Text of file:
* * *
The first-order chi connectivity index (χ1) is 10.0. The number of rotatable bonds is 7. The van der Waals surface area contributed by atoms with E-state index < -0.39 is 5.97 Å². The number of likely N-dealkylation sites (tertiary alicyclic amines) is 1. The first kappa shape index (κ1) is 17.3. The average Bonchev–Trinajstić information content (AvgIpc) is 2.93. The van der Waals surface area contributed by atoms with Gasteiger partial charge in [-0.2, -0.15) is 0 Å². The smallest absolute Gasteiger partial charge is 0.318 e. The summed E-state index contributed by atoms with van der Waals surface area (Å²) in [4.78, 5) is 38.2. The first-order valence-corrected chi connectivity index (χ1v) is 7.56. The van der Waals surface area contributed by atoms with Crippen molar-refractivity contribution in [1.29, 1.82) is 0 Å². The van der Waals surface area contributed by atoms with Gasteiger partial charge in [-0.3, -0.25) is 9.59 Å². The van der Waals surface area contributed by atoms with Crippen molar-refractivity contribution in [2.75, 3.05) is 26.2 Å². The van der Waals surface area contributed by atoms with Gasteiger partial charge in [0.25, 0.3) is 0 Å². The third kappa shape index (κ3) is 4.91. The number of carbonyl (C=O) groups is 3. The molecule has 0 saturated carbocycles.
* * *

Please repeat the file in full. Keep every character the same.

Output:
The first-order chi connectivity index (χ1) is 10.0. The number of rotatable bonds is 7. The van der Waals surface area contributed by atoms with E-state index < -0.39 is 5.97 Å². The number of likely N-dealkylation sites (tertiary alicyclic amines) is 1. The first kappa shape index (κ1) is 17.3. The average Bonchev–Trinajstić information content (AvgIpc) is 2.93. The van der Waals surface area contributed by atoms with Gasteiger partial charge in [-0.2, -0.15) is 0 Å². The smallest absolute Gasteiger partial charge is 0.318 e. The summed E-state index contributed by atoms with van der Waals surface area (Å²) in [4.78, 5) is 38.2. The first-order valence-corrected chi connectivity index (χ1v) is 7.56. The van der Waals surface area contributed by atoms with Crippen molar-refractivity contribution in [1.29, 1.82) is 0 Å². The van der Waals surface area contributed by atoms with Gasteiger partial charge in [-0.3, -0.25) is 9.59 Å². The van der Waals surface area contributed by atoms with Crippen molar-refractivity contribution in [2.75, 3.05) is 26.2 Å². The van der Waals surface area contributed by atoms with Gasteiger partial charge in [0.25, 0.3) is 0 Å². The third kappa shape index (κ3) is 4.91. The number of carbonyl (C=O) groups is 3. The molecule has 0 saturated carbocycles.